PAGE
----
Loki, Ultron, Red Skull, and Hydra—moviegoers might be familiar by now with the list of Marvel Comics’ villains. But in “Captain America: Civil War,” the latest film in the Avengers series, Marvel introduces perhaps the most dangerous of them all—the United Nations.
While the Avengers are well versed in handling enemies with powers like super strength, shape shifting, and power beams, the United Nations’ powers of regulation and sovereignty usurpation represents their toughest foe yet.
Here’s the gist of the movie—the free market does something well and the government comes in to “fix” it. And—shockingly—the government wrecks everything.
Despite the best attempts of villains in previous Avengers movies, the film begins with Earth in one piece. The world isn’t occupied by Loki or an alien army—thanks to the Avengers. (In a universe of super-powered baddies, that’s not a short order.)
Does this mean that the bad guys aren’t doing bad things? Certainly not, the Avengers have consistent hero housekeeping tasks to maintain the status quo, which sometimes proves messy.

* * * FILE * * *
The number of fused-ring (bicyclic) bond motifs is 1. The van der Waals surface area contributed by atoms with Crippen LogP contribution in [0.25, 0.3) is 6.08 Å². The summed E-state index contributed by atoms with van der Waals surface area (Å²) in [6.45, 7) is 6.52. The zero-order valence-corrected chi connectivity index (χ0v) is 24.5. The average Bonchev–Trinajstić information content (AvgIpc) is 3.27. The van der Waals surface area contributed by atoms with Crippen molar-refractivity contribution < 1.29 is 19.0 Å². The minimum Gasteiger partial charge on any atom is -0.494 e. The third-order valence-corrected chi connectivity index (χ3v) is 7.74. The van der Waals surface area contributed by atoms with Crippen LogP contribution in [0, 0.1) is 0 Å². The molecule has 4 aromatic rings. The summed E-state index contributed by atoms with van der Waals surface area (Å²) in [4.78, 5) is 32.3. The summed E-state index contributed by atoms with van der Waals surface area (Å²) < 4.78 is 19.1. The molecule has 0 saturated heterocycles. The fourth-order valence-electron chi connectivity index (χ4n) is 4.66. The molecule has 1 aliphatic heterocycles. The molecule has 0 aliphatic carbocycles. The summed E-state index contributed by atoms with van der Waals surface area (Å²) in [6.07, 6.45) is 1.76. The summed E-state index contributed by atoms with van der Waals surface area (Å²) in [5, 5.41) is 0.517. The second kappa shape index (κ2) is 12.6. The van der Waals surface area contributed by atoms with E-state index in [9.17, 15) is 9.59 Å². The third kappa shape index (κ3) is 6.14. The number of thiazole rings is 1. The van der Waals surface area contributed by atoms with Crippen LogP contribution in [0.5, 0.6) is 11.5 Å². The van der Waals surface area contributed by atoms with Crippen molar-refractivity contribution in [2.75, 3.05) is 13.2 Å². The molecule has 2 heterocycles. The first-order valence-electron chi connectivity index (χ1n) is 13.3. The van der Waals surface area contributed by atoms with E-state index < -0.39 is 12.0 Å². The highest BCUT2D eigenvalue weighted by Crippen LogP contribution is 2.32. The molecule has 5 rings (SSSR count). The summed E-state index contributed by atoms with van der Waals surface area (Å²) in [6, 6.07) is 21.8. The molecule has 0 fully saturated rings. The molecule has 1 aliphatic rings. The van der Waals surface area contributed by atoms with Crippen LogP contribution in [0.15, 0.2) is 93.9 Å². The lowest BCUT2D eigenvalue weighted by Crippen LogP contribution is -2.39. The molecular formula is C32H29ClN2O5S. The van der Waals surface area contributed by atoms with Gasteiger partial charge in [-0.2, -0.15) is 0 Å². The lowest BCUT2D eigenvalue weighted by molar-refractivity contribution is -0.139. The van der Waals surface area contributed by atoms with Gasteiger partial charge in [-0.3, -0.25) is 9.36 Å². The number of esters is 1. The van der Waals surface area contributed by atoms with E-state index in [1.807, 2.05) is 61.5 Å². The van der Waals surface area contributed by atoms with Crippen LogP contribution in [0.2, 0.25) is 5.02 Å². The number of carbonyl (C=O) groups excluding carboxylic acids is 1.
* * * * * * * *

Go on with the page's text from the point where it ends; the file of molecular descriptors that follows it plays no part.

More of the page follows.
But before you know it—the U.N. is knocking at the Avengers’ front door telling them that they aren’t doing a good enough job staving off world catastrophes like alien invasions and complete annihilation.
To force the Avengers to do their job better, the “Sokovia Accords” are signed by 117 countries to put the Avengers under U.N. jurisdiction. This is a great idea because...
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